Sunday, June 23, 2019

Not Even Not Zen 168: A Bandit Accountant, 28.3

A Bandit Accountant

Chapter Second Perfect Number

Scene Three: Unsettling Accounts

Sir Duval, his quiet man-at-arms, his somewhat offended squire, and a pair of army guards escorted Denario and his bags three miles to the nearest branch of the Ogglie and Anghrili Bank. The sun above had become a white, fuzzy patch of brightness in the bland, silvery-grey cloud cover. The shine brought heat. Denario sweated, removed his outer layer of clothes, re-donned his accounting vest, and sweated some more. His pony kicked up pebbles and gave him no trouble except once, when it decided a maple sapling looked tasty.

When they passed near the Solvetkin-Redumonde dock, Denario thought to look for signs of Clever Jack or of Boldor’s troop of dwarfs. Of course, it had been a full day. There was no sign of any of them, not even of the work crew that had been there. In the notch of land that made for the tie-down point, there was only a solitary boy fishing off of the embankment.

“We did well,” said Duval. He caught Denario’s glance. “At least I did. My army supplier business is begun. I’m sure I can make a home and pay back my loans.”

“You have loans?”

“From Sir Redumonde and from your bank.”

“Ah.” The bank had wizards to enforce its terms. Sir Redumonde apparently kept around thirty men at arms and he wasn’t beyond using violence to solve his disputes. The situation made Denario nervous for Duval but no, he had too many of his own problems to get involved.

At the bank, a pair of alert guards stepped out with spears. After a bit of negotiation, they agreed to let the soldiers carry Denario’s bags into the bank – that was part of the bank guard job so they were satisfied to hand it over to enlisted men – but the rest of the armed warriors were not to be admitted at the same time. The accountant and the knight shook hands, again to the knight’s amusement, and Duval’s squire took back the pony with a haughty flick of his reins.

Inside the bank, a handful of employees, soldiers, and a wizard held a hasty conference.

“Do you claim that you are Denario de Oggli, certified accountant?” A clerk in a black suit stepped forward. The upper left of his tunic bore the symbol of the banker’s guild, a coin with wings attached.

“Yes.”

“Then you are still alive.”

Den glanced around. The staff watched him nervously except for the wizard, a thin, elderly man who seemed rather amused by this point.

The clerk cleared his throat. “Sorry. There was some question about it.”

“Unless it is a question of philosophy, I believe that yes, I am walking and talking enough to investigate my accounts here, make deposits, and so forth.”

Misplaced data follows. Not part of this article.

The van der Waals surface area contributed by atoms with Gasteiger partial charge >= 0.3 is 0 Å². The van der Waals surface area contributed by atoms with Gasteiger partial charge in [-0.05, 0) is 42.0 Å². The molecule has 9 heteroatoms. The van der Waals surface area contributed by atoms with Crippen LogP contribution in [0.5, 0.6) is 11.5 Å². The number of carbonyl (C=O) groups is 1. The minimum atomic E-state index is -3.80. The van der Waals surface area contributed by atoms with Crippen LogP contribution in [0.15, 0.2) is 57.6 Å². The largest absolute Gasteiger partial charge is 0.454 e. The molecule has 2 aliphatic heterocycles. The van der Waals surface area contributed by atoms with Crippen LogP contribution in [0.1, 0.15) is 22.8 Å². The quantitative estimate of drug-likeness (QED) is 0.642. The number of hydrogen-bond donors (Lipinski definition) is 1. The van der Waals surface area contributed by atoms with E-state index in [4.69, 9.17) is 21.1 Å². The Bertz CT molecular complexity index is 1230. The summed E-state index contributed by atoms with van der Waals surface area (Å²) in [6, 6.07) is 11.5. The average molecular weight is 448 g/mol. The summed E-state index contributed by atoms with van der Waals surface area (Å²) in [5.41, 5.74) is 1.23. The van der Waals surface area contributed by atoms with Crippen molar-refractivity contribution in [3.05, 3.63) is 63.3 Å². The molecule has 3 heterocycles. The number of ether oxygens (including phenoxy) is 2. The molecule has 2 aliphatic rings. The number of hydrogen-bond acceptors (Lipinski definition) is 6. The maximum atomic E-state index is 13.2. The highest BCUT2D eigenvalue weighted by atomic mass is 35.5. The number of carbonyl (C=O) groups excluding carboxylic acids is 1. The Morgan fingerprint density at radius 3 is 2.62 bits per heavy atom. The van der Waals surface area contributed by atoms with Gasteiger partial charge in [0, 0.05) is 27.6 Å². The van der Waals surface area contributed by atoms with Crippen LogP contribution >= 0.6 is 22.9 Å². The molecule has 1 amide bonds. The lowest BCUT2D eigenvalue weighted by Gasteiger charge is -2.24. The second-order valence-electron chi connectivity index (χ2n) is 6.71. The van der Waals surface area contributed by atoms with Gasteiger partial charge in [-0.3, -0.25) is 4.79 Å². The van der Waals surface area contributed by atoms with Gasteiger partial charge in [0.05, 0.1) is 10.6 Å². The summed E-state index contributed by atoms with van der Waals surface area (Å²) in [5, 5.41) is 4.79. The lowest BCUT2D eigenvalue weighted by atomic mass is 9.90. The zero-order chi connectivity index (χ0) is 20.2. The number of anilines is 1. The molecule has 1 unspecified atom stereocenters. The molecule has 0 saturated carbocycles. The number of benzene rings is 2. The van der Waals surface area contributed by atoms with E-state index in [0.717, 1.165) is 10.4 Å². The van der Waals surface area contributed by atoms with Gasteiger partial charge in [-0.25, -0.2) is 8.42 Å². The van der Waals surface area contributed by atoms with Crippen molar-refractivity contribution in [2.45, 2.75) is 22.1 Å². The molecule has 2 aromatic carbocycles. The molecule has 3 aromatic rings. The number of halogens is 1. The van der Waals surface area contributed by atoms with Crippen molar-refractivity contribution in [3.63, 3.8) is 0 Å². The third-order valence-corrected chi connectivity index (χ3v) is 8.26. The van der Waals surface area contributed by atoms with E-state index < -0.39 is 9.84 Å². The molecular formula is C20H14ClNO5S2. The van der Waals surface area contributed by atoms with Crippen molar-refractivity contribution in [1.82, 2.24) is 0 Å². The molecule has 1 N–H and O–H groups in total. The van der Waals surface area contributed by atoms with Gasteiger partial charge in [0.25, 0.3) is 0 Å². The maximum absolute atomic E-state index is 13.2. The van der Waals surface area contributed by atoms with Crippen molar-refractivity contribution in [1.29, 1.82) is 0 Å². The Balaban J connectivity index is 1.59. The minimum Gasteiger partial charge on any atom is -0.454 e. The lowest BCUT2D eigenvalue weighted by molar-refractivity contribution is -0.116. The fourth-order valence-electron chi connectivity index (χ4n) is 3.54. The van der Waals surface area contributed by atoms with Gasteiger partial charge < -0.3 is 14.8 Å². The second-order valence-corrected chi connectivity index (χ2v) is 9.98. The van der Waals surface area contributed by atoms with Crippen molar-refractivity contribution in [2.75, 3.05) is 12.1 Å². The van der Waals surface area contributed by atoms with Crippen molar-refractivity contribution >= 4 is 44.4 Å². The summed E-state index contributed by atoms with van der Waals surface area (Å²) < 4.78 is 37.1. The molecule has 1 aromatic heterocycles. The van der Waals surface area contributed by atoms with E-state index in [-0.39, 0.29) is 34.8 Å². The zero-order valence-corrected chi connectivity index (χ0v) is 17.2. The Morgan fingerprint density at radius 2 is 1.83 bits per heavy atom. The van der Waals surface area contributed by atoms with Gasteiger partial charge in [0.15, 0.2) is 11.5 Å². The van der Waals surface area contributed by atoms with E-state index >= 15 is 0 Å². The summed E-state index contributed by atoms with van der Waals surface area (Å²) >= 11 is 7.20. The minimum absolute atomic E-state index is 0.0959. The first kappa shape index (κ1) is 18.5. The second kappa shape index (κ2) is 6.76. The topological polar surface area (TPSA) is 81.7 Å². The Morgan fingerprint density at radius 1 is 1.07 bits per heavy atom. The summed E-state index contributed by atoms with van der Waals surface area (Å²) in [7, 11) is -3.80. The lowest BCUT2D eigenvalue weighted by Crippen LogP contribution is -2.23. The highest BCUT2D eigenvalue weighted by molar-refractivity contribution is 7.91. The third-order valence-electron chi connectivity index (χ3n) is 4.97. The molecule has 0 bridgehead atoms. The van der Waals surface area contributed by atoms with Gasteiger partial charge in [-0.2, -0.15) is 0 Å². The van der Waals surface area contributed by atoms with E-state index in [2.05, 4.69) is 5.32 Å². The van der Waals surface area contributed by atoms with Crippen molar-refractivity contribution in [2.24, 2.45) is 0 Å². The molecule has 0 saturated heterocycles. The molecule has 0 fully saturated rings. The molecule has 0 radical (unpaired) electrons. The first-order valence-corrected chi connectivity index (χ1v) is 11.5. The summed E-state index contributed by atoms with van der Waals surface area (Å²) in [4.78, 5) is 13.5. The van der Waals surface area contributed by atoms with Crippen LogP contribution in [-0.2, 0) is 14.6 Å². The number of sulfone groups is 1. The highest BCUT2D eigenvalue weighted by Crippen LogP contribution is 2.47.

“Yes, my apologies. Right this way, master accountant.”

They sat at a long table made from dark wood, probably black walnut, with chairs made to match. The seats weren’t particularly comfortable but, after a morning in the army camp, the accommodations all around seemed posh. A serving boy, perhaps ten years old, hair slicked down, brought them water. On his second trip over, he took the water glasses and set down hot tea and biscuits.

“Wonderful to see a second branch here in Oupenli,” Denario said.

“There was enough business to justify it.”

“Good for you. Well, I should to tap into my main business account. It's number 271828.”

“That's an unusually large one. Did you choose it yourself?” The clerk hunched over. He dug into his ledger and flipped pages.

“Yes.”

“And your verification phrase?" He thumbed to the back of his book.

“It's another number: 161803.”

“Very well. That's valid.” He snapped back to the middle, then thumbed a couple pages more. He stopped at a page with a red mark at the bottom. “Oh, sorry, sir. That account is closed out. All the money was transferred by magician to an entirely different bank.”

“A different bank? But why?”

“I couldn't say.”

“But Curo, he ... my partner, he's the only one who could have done it. Could he have gotten in an argument with the bank manager in Oggli? Could he have gotten a better deal from the Mercantile Bank?"

“I've no idea. This is my first year with the company, myself. No one tells me anything about the branches in Oggli.”

“Yes, well, can you tell me when the account was closed?”

“The thirty-second of Offle. That was a Moon Day.”

“Only four days after I sent the payroll to him in a lump sum. He couldn't have used it up that quickly.”

“That would be most unusual.” The clerk raised an eyebrow beneath his well-trimmed mop of hair. “Business partners can be difficult. I take it you received no notice about a change in accounts?”

“None, but it would have cost him a silver to send it, wouldn't it? That's the minimum. He's a bit tight with funds, even more so with our apprentices eating us out of house and home.”

“Mmm. Well, I won't tell you your business. If you've got too many apprentices, I'd say that fobbing one off on another master is the right way to go about things. What industry did you say you were in?”

“Accounting.”

“Really? With five apprentices in a city that’s exporting your profession?”

“We inherited them from our senior, who passed away last year.”

“Ah.” The fellow nodded grimly. That explained it. Unfortunately, it did need some explaining.

The next account, the one dedicated to surveying work, opened normally. It held less funds than Denario would have liked but it hadn’t suffered any withdrawals for over a month, so that was good. His personal savings box, which he tried next, was in perfect shape. He’d spent quite a lot on gifts for Pecunia but that was what the money was for. He hadn’t made the acquaintances of such a beautiful lady when he started it, of course, but he’d known there would be a woman in his life eventually.

“For now, I would like to deposit my travel surplus into this account,” he said.

“Yes, sir!”

It was a healthy amount, to be sure. Beside them, for half an hour, another clerk and an a security officer had been taking coins, jewelry, and armor out of Denario’s packs with his permission. The security officer had been laying out items in rows along the table. The clerk had been keeping a running total.

“While the amounts are tallied, let’s go through my remaining bank records.”

“Of course.”

So Denario spent the last hours of the day learning that it was a great inconvenience to have been rumored dead. He had to identify and re-open each account in turn. The clerks seemed to understand that there had been an error on their part, so they were patient. There was a bit of a puzzle, for all of them, to find so many records closed. With Curo alive, everything should have remained open.